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[LLDB/Lua] add support for one-liner breakpoint callback
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Authored by tammela on Nov 15 2020, 1:01 PM.

Details

Summary

These callbacks are set using the following:

breakpoint command add -s lua -o "print('hello world!')"

The user supplied script is executed as:

function (frame, bp_loc, ...)
   <body>
end

So the local variables 'frame', 'bp_loc' and vararg are all accessible.
Any global variables declared will persist in the Lua interpreter.
A user should never hold 'frame' and 'bp_loc' in a global variable as
these userdatas are context dependent.

Diff Detail

Event Timeline

tammela created this revision.Nov 15 2020, 1:01 PM
Herald added a project: Restricted Project. · View Herald TranscriptNov 15 2020, 1:01 PM
tammela requested review of this revision.Nov 15 2020, 1:01 PM

@JDevlieghere

When writing this patch I noticed that there is no mechanism in-place to remove the Python/Lua function when the breakpoint is removed or when the callback function is replaced.
The class that sets the callback provides ClearCallback() but it never calls into the ScriptInterpreter to clean up.
Although the real world impact is not that big, it's crucial for a small memory footprint. Any thoughts on this?

tammela updated this revision to Diff 305427.Nov 16 2020, 1:11 AM

Clean up includes

labath added a subscriber: labath.Nov 16 2020, 1:48 AM
labath added inline comments.
lldb/source/Plugins/ScriptInterpreter/Lua/Lua.cpp
83–101

I'm confused. Why use lua to call a c callback, when you could just do calllback()?

lldb/source/Plugins/ScriptInterpreter/Lua/ScriptInterpreterLua.cpp
195

How is lua_interpreter different from this?

206
if (llvm::Error E = lua.Run(callback)) {
  debugger.GetErrorStream() << toString(std::move(E));
  stop = true;
}

would be less callback-y.

lldb/test/Shell/ScriptInterpreter/Lua/breakpoint_oneline_callback.test
4

Print something more unique so this doesn't match accidentally?

tammela added inline comments.Nov 17 2020, 1:30 AM
lldb/source/Plugins/ScriptInterpreter/Lua/Lua.cpp
83–101

Some Lua API functions throw errors, if there's any it will abort() the program if no panic handler or protected call is provided.
To guarantee that the callback always runs in a protected environment and it has error handling, we do the above.
Delegating this to the callback itself makes it cumbersome to write.

@JDevlieghere

When writing this patch I noticed that there is no mechanism in-place to remove the Python/Lua function when the breakpoint is removed or when the callback function is replaced.
The class that sets the callback provides ClearCallback() but it never calls into the ScriptInterpreter to clean up.
Although the real world impact is not that big, it's crucial for a small memory footprint. Any thoughts on this?

I see, it looks like we just clean up the LLDB side but never tell the runtimes about it. What exactly are we leaking in that case? Do you think it's worth it to wire that up?

This looks good with Pavel's comments addressed and an integration test added for the breakpoint callback. (Watchpoints are not supported everywhere and it's hard to determine whether they are from a Shell test).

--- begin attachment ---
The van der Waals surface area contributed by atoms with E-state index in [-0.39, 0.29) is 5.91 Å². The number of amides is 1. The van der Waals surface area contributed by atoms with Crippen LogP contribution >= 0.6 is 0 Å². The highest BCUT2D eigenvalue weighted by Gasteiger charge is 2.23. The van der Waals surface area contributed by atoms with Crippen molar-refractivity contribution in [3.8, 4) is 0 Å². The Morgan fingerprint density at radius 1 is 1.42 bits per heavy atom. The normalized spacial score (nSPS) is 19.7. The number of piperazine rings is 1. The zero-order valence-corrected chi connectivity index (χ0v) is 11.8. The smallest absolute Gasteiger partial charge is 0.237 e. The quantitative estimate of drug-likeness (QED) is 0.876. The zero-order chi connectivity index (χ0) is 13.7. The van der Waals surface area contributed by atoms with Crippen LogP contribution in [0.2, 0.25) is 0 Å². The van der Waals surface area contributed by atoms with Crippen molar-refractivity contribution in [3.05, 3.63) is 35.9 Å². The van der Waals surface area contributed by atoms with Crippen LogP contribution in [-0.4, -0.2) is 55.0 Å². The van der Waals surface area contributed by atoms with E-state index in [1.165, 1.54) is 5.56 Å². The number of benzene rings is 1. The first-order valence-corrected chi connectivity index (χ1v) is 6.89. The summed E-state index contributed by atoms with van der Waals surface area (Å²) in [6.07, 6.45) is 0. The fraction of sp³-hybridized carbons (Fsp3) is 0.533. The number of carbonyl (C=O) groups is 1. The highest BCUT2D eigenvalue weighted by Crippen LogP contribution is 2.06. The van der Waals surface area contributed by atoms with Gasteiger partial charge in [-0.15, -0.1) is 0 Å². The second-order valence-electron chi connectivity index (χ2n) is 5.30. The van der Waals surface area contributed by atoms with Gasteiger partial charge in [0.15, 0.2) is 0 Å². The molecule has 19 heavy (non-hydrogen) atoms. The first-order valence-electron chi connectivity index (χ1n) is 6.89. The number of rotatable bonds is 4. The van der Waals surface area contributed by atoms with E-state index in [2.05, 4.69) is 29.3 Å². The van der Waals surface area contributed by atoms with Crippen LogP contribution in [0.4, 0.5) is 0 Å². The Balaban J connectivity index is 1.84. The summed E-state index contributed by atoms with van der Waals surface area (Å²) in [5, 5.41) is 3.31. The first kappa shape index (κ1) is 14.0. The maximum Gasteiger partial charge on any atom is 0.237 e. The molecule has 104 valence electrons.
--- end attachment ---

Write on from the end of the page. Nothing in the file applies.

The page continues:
lldb/bindings/lua/lua-wrapper.swig
30

Might be nice to add a comment to explain the "magic values" here.

lldb/source/Plugins/ScriptInterpreter/Lua/Lua.h
28

Let's move this into the Lua class (and rename it to Callback) so we don't taint every CU that includes this file.

labath requested changes to this revision.Nov 17 2020, 9:34 AM

I'll have more questions about this, but probably won't get around to asking them today.

This revision now requires changes to proceed.Nov 17 2020, 9:34 AM
tammela updated this revision to Diff 305874.Nov 17 2020, 12:15 PM
tammela marked 4 inline comments as done and an inline comment as not done.

Adressing comments

lldb/source/Plugins/ScriptInterpreter/Lua/ScriptInterpreterLua.cpp
195

Are you asking why I didn't go for m_script_interpreter?

This function is static (on the class declaration), perhaps it's clearer a static keyword here as well?

@JDevlieghere

When writing this patch I noticed that there is no mechanism in-place to remove the Python/Lua function when the breakpoint is removed or when the callback function is replaced.
The class that sets the callback provides ClearCallback() but it never calls into the ScriptInterpreter to clean up.
Although the real world impact is not that big, it's crucial for a small memory footprint. Any thoughts on this?

I see, it looks like we just clean up the LLDB side but never tell the runtimes about it. What exactly are we leaking in that case? Do you think it's worth it to wire that up?

For both interpreters, the function objects itself. I think it's worth it, specially for long running debugging sessions.

labath added inline comments.Nov 18 2020, 2:05 AM
lldb/bindings/lua/lua-wrapper.swig
27–28

This name made sense for python, as the functions actually returned the wrappers. But here, the name makes it pretty unobvious that these functions actually push the object on the lua stack. It'd be better if this was called something like PushSBType or something

lldb/source/Plugins/ScriptInterpreter/Lua/Lua.cpp
83–101

Aha, I see.

So, if I remember my lua correctly (I wrote a c++ lua wrapper once, but that was years ago..), whenever there's a lua exception inside this (c++) callback, lua will longjmp(3) back to the lua_pcall call on line 68, skipping any destructors that should normally be invoked. Is that so?